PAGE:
Now, at this stage I am not going to belabour the question of what is the real deficit, either in the accounts of 1958-59 or 1959-60. However, I am going to point out again that as a result of some rather slick bookkeeping, the minister is still successful in planting this figure of a deficit of $617 million rather than the real figure of $835 million. I say to the minister that if it was his intention to keep these expenditures from the defence account out of the current budget he required to do more than simply make a speech about it as he did on budget night in June last. Actually I think he will find that he saw to it that not only were those proposed defence expenditures in full put in the blue book of estimates, but that they were included in appropriation bill No. 5 as part of the budget at the gross amount, $1,630 million.

But I am afraid that some of this type of arithmetic is not over with. We all noted that again this year there appears prominently a figure of this kind. When the minister estimates the deficit for the forthcoming year at $393 million surely it is obvious that, contrary to practice for quite a number of years, he has no intention of including in the expenditures for this year a fairly closely calculable item of $42 million, namely the expected deficit in the old age pension fund. He did not say positively that this would be recovered even within the following year; he said it might take two or three years to recover that amount. But the point is that that is to be a borrowed item. In accordance with the practice of past years one would have expected that it would have been included in the budget in the normal way.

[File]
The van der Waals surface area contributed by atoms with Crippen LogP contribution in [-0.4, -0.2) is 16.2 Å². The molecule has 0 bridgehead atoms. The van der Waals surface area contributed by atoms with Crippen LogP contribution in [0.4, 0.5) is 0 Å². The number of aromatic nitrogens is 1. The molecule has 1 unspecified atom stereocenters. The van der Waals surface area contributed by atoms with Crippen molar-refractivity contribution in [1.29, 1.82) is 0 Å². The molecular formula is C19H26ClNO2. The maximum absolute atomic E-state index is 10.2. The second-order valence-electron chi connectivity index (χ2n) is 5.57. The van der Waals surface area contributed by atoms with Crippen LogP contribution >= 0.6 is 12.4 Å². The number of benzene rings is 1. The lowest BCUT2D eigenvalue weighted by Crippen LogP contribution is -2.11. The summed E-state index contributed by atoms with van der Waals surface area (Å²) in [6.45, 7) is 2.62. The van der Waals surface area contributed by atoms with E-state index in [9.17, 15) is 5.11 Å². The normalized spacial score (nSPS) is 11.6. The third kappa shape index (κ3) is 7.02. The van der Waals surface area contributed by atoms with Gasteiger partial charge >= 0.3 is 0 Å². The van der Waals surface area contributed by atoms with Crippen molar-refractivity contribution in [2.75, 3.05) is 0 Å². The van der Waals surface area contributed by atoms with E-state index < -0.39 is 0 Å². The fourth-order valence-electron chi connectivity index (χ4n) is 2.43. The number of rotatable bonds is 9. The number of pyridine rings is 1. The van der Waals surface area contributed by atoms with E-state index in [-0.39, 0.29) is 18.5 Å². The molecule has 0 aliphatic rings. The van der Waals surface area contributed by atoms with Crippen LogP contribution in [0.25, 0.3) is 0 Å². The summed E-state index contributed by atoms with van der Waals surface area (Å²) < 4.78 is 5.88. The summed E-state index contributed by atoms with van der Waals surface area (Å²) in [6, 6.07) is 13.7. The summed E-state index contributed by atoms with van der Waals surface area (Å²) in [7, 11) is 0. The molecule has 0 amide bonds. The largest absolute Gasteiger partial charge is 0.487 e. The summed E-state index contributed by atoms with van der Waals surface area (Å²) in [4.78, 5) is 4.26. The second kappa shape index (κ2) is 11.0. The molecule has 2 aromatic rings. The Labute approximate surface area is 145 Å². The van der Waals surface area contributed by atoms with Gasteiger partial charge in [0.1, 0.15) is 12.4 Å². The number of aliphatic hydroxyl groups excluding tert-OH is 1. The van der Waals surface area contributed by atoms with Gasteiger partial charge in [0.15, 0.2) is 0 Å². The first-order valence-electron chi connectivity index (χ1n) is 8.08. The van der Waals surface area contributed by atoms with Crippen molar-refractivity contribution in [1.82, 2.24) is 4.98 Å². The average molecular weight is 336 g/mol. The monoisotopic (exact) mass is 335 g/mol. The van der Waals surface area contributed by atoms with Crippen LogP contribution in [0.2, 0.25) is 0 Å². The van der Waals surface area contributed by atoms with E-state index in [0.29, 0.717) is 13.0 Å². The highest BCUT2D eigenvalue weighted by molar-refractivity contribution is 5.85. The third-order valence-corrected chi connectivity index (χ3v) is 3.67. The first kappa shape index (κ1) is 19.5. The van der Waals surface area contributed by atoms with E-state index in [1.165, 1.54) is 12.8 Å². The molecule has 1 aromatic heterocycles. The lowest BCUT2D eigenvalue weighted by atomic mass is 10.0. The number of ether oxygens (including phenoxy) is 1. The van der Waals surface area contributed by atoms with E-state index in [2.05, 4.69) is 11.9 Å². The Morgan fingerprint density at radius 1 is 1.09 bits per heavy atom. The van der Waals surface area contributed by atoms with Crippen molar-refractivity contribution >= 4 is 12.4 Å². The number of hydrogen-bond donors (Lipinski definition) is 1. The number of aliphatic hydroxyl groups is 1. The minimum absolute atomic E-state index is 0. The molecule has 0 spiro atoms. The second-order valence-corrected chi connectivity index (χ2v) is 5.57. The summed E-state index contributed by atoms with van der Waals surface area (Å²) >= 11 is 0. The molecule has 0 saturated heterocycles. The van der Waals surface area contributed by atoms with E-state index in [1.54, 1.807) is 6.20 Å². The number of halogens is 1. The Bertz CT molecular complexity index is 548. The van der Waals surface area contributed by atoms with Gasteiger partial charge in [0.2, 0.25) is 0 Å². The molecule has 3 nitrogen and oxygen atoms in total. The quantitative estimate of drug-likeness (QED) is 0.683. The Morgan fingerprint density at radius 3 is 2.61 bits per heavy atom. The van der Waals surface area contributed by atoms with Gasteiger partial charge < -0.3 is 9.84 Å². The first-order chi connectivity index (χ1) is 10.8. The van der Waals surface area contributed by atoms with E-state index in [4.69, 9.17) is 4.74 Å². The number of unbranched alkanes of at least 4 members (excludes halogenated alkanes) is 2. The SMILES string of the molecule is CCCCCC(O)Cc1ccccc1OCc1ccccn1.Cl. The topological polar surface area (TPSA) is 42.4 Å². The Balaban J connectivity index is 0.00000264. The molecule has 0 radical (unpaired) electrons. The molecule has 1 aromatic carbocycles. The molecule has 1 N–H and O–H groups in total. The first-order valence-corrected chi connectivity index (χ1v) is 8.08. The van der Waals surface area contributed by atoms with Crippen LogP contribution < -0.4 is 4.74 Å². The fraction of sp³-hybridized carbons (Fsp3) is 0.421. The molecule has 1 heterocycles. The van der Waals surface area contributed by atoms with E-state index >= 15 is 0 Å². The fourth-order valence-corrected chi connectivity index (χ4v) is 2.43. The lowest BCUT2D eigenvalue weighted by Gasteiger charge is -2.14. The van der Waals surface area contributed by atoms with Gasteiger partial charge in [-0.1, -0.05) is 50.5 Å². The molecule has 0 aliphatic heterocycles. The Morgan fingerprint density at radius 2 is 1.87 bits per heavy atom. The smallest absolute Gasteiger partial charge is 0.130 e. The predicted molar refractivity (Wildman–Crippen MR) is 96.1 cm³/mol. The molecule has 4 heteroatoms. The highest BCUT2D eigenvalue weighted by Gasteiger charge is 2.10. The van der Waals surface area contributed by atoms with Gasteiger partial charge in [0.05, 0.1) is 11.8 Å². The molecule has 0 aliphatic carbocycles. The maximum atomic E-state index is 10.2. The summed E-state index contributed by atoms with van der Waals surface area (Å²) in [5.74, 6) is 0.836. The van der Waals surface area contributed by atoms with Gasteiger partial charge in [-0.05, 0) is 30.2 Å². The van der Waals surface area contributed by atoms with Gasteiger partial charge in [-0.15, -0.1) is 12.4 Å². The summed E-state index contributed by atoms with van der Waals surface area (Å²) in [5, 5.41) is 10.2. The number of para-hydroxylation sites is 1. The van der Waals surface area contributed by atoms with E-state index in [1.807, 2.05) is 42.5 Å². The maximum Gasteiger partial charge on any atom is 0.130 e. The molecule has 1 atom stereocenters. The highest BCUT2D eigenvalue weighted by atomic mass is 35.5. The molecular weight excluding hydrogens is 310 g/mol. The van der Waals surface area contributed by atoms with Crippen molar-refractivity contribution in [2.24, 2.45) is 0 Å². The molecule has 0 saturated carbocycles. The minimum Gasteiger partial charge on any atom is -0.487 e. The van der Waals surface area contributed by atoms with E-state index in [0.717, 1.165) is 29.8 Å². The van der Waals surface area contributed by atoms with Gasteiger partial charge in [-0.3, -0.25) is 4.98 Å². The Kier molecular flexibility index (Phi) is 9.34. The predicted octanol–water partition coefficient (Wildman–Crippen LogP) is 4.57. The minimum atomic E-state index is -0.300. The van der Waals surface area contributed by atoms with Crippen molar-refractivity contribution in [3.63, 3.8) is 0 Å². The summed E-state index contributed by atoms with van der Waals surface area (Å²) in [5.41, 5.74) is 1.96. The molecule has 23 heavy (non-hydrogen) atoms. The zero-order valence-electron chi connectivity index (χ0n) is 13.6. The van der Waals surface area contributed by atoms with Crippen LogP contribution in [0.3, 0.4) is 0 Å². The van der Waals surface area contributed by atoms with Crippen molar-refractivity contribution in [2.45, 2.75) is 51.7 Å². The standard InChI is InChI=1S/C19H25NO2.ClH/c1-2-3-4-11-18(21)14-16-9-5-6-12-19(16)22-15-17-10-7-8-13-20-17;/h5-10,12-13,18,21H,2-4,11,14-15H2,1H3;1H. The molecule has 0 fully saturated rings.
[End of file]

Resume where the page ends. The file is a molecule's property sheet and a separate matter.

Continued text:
I said the other night that one of the obvious indicators of decreasing financial confidence in the competence, understanding and real intention and determination of this government to cope with what I agree were fairly massive, wide dimensional problems, was the steadily declining prices offered for federal bonds. The minister spoke again on Thursday to the body politic; but while the patient realizes that he cannot change his physician for a couple of years yet, he did not seem to be any more convinced that he was getting the right treatment. Because actually, following the minister's statement with respect to mammoth increases in expenditures, borrowings, debt and taxes, federal securities weakened again the day after the budget. The latest budget, no more than other financial statements, I submit to the minister, therefore has not succeeded in convincing the country that they know what are the intentions of the minister and the administration in these all-important matters.